Qualcomm may only have just revealed its 2021 flagship chipset for Android phones, but the Snapdragon 888 is getting a low to midrange counterpart in the shape of the Snapdragon 678. Slotting into the company’s line-up of relatively affordable chipsets for equally affordable smartphones, the new SoC borrows some of the AI-powered camera features from its more expensive sibling.
Successor to the Snapdragon 675, the Snapdragon 678 combines a Kryo 460 CPU – running at up to 2.2 GHz – with a faster Adreno 612 GPU. There’s also a Hexagon 685 processor, the Spectra 250L image signal processor, and up to 8GB of memory.
The result, Quacomm says, is a surprising degree of performance from a cheaper handset. There’s support for triple camera still photos at up to 48-megapixels, along with 4K video capture limited only by the amount of storage your phone offers. There’s also support for slo-mo recording, 5x optical zoom, and portrait mode, with dual-camera support up to 16-megapixels, while phones built on the new SoC will be able to support hardware like laser autofocus.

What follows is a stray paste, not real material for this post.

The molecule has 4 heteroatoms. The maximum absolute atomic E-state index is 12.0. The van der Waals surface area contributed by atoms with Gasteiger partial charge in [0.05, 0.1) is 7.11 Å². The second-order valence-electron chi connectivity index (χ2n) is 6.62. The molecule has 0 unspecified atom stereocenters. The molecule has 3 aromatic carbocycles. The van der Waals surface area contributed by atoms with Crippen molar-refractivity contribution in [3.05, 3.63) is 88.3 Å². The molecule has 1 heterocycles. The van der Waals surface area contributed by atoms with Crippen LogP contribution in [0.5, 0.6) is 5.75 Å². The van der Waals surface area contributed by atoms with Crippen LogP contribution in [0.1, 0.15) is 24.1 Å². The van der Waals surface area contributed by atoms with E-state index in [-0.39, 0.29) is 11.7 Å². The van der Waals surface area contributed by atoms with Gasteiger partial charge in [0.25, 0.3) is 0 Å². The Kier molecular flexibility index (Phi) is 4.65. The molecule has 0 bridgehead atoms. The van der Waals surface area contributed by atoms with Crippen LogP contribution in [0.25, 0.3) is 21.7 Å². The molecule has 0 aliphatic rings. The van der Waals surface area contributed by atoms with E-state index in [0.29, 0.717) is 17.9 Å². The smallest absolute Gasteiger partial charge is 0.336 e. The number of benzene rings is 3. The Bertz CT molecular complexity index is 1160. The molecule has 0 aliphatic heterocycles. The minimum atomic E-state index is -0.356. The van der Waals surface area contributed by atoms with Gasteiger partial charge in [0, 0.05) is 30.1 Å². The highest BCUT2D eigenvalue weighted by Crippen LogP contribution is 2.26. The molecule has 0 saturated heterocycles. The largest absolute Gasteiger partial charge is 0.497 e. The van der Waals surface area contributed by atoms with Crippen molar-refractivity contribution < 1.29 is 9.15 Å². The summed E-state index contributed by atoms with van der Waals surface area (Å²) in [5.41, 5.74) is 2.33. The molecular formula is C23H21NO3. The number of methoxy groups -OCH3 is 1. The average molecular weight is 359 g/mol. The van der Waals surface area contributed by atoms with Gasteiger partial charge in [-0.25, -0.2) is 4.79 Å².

As for gaming, Qualcomm says it has optimized the Snapdragon 678 for Unity, Messiah, NeoX, and Unreal Engine 4. While there won’t be as much raw grunt on tap as in its 700 and 800 Series chipsets, you should still be able to do some proper mobile gaming nonetheless.
Up to FHD+ 60Hz displays are supported, and there’s DisplayPort over USB Type-C support for driving external monitors. Devices can also use far-field microphones, aptX Classic and HD for audio playback, and Qualcomm’s Aqstic audio codec.
What you don’t get, though, is 5G. While Qualcomm has been gung-ho about pushing fifth-generation networks, the Snapdragon 678 misses out on the technology. Instead, it uses the Snapdragon X12 LTE Modem, with support for up to 600 Mbps LTE downloads and up to 150 Mbps uploads, carrier-depending. There’s also Dual SIM Dual VoLTE support.
Elsewhere in connectivity, there’s WiFi 802ac 1×1 MU-MIMO with trio-band 2.4GHz and 5GHz. Bluetooth 5.0 is also supported, along with all the usual location services. Phones built on the Snapdragon 678 will also be able to tap Quick Charge 4+ rapid charging, if manufacturers so desire.
We’re likely to see the first smartphones using the new Snapdragon 678 arrive sometime in 2021, though as always those timescales are down to manufacturers, not Qualcomm itself.